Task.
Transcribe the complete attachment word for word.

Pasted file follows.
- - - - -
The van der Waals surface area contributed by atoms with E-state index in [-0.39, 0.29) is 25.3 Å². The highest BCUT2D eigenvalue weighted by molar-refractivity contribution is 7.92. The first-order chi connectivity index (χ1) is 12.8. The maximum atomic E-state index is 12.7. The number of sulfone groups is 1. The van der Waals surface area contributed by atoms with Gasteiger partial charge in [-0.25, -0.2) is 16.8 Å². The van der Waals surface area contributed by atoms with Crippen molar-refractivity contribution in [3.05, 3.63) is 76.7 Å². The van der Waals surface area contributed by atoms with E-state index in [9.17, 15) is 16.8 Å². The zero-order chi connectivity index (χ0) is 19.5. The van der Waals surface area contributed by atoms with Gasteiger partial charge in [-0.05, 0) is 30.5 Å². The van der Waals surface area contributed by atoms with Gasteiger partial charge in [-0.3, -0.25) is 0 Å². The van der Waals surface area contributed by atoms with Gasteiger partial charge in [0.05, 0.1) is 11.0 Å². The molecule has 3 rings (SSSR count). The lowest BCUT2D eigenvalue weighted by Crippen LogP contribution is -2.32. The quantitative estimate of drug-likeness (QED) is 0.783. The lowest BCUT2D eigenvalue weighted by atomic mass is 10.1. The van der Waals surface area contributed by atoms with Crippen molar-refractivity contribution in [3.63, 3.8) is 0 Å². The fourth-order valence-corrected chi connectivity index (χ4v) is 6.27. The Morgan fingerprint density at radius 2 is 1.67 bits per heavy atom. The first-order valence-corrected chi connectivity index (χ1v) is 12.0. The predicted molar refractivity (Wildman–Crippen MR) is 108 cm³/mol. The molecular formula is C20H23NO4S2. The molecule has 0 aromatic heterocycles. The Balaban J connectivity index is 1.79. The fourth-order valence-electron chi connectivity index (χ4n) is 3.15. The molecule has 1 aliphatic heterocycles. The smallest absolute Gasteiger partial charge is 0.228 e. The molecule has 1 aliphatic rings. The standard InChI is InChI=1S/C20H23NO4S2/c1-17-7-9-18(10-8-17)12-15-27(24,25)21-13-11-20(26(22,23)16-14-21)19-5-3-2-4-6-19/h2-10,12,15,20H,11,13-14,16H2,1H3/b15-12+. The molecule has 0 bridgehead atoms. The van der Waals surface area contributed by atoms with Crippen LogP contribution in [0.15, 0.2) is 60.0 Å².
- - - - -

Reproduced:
The van der Waals surface area contributed by atoms with E-state index in [-0.39, 0.29) is 25.3 Å². The highest BCUT2D eigenvalue weighted by molar-refractivity contribution is 7.92. The first-order chi connectivity index (χ1) is 12.8. The maximum atomic E-state index is 12.7. The number of sulfone groups is 1. The van der Waals surface area contributed by atoms with Gasteiger partial charge in [-0.25, -0.2) is 16.8 Å². The van der Waals surface area contributed by atoms with Crippen molar-refractivity contribution in [3.05, 3.63) is 76.7 Å². The van der Waals surface area contributed by atoms with E-state index in [9.17, 15) is 16.8 Å². The zero-order chi connectivity index (χ0) is 19.5. The van der Waals surface area contributed by atoms with Gasteiger partial charge in [-0.05, 0) is 30.5 Å². The van der Waals surface area contributed by atoms with Gasteiger partial charge in [-0.3, -0.25) is 0 Å². The van der Waals surface area contributed by atoms with Gasteiger partial charge in [0.05, 0.1) is 11.0 Å². The molecule has 3 rings (SSSR count). The lowest BCUT2D eigenvalue weighted by Crippen LogP contribution is -2.32. The quantitative estimate of drug-likeness (QED) is 0.783. The lowest BCUT2D eigenvalue weighted by atomic mass is 10.1. The van der Waals surface area contributed by atoms with Crippen molar-refractivity contribution in [3.63, 3.8) is 0 Å². The fourth-order valence-corrected chi connectivity index (χ4v) is 6.27. The Morgan fingerprint density at radius 2 is 1.67 bits per heavy atom. The first-order valence-corrected chi connectivity index (χ1v) is 12.0. The predicted molar refractivity (Wildman–Crippen MR) is 108 cm³/mol. The molecular formula is C20H23NO4S2. The molecule has 0 aromatic heterocycles. The Balaban J connectivity index is 1.79. The fourth-order valence-electron chi connectivity index (χ4n) is 3.15. The molecule has 1 aliphatic heterocycles. The smallest absolute Gasteiger partial charge is 0.228 e. The molecule has 1 aliphatic rings. The standard InChI is InChI=1S/C20H23NO4S2/c1-17-7-9-18(10-8-17)12-15-27(24,25)21-13-11-20(26(22,23)16-14-21)19-5-3-2-4-6-19/h2-10,12,15,20H,11,13-14,16H2,1H3/b15-12+. The molecule has 0 bridgehead atoms. The van der Waals surface area contributed by atoms with Crippen LogP contribution in [0.15, 0.2) is 60.0 Å².